“When we think about equine respiratory problems, we often critically consider the common husbandry (such as stabling) conditions, but we also need to consider the dust exposition in the arena,” said Nicole Kemper, PhD, professor at the University of Veterinary Medicine Hannover Institute for Animal Hygiene, in Germany. “It’s not the main influencing factor, but it might be an additional impact.”
Kemper and her doctoral student Torsten Lühe, both active riders, decided to look into the air quality in indoor arenas when they found that nearly no research has been carried out on the topic. They tested the air in four different indoor arenas in Germany, each with a different kind of layout—some with stables attached, some independent. One had sand/woodchip footing, and the others had sand only, Kemper said. All the arenas were watered daily during the hottest months of the year.
They tested four positions in each arena, once a month for a year. In each position inside the arena, they tested two heights: horse-nose level and rider-nose level. Arenas were air-tested before and after a half-hour riding session by one horse-rider team.
As expected, dust levels were significantly higher after the riding session than before. And those levels were greater at horse-nose level than at rider-nose level, although there was relatively little difference between the two.
Watering made a big difference, Kemper said. In the warmer months, workers sprayed down the arena once a day, which was sufficient to keep the dust levels significantly lower than when the arenas were not watered.
Footing also made a difference, she said. The sand/woodchip mix resulted in significantly less dust in the air than sand alone.
Stable design also appeared to be an important factor in dust production. Dust levels were highest in the arena that was in the same building as the stalls, separated only by a half-wall. Another arena also shared a building with the stalls, but there was a full wall separating them. That arena had its own separate vents, which appeared to help keep dust levels lower.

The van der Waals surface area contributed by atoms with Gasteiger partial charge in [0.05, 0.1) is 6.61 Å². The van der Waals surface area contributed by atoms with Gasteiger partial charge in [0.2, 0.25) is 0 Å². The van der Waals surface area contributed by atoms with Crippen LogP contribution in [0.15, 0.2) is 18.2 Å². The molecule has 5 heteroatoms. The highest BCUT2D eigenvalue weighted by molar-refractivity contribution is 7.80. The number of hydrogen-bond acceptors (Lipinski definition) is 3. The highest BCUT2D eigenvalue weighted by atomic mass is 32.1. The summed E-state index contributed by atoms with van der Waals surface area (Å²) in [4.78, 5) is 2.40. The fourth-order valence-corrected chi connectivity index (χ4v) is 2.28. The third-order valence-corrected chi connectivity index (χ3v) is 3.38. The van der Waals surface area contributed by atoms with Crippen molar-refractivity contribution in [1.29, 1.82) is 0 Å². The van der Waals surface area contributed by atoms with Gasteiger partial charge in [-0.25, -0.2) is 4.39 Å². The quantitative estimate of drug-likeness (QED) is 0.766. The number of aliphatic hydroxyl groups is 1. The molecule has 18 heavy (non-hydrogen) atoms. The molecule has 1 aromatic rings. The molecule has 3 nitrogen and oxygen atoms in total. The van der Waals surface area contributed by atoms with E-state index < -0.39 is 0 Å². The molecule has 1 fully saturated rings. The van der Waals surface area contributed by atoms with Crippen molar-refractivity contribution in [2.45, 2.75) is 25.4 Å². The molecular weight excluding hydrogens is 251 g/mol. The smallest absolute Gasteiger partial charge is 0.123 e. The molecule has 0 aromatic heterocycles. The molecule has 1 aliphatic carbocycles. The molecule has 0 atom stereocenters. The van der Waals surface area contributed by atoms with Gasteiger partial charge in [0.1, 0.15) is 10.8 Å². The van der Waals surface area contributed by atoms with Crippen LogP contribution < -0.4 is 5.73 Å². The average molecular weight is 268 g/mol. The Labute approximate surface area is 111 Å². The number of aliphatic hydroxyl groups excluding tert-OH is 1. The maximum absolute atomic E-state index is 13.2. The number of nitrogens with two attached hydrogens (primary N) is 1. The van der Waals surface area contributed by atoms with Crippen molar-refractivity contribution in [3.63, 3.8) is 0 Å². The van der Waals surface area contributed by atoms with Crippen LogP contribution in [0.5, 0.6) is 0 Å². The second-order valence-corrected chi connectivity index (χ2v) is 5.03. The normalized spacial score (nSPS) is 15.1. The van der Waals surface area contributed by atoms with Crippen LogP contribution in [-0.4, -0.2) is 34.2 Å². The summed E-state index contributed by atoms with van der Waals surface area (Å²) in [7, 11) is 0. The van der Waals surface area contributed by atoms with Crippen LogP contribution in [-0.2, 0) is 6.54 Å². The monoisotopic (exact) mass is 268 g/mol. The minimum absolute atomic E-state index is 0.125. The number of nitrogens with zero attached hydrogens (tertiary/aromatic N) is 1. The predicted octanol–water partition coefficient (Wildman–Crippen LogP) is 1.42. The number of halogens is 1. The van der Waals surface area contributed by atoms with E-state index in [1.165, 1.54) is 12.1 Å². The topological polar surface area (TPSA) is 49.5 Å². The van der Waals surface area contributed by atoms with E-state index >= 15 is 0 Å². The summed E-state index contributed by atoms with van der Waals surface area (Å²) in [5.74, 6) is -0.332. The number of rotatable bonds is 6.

Even so, all the arena setups had dust levels—and more specifically, dust particle sizes of less than 0.5 micrometers, which can lodge in the alveoli (microscopic air sacs located at the end of the bronchioles where gas exchange—or respiration—occurs) and contribute to airway disease. The vast majority of particles, regardless of time of year or arena type, were smaller than 0.5 micrometers, and in fact, most of those were actually less than 0.3 micrometers. What’s more, the average concentrations of particles in this study were up to 10 times higher than those found in towns with air pollution. Considering that fact, it’s not surprising that 35% of riding instructors in a recent survey showed a prevalence of chronic bronchitis, Kemper said, and that recurrent airway obstruction (also known as heaves) in riding horses is widespread.
“Watering seems to be an effective measure, so stable owners should give special consideration to this point,” Kemper said. “Footing should be suitable and renewed regularly. Training outside in fresh air, whenever possible, is also a good option.”
The study, “Factors associated with dust dispersed in the air of indoor riding arenas,” will appear in an upcoming issue of the Equine Veterinary Journal.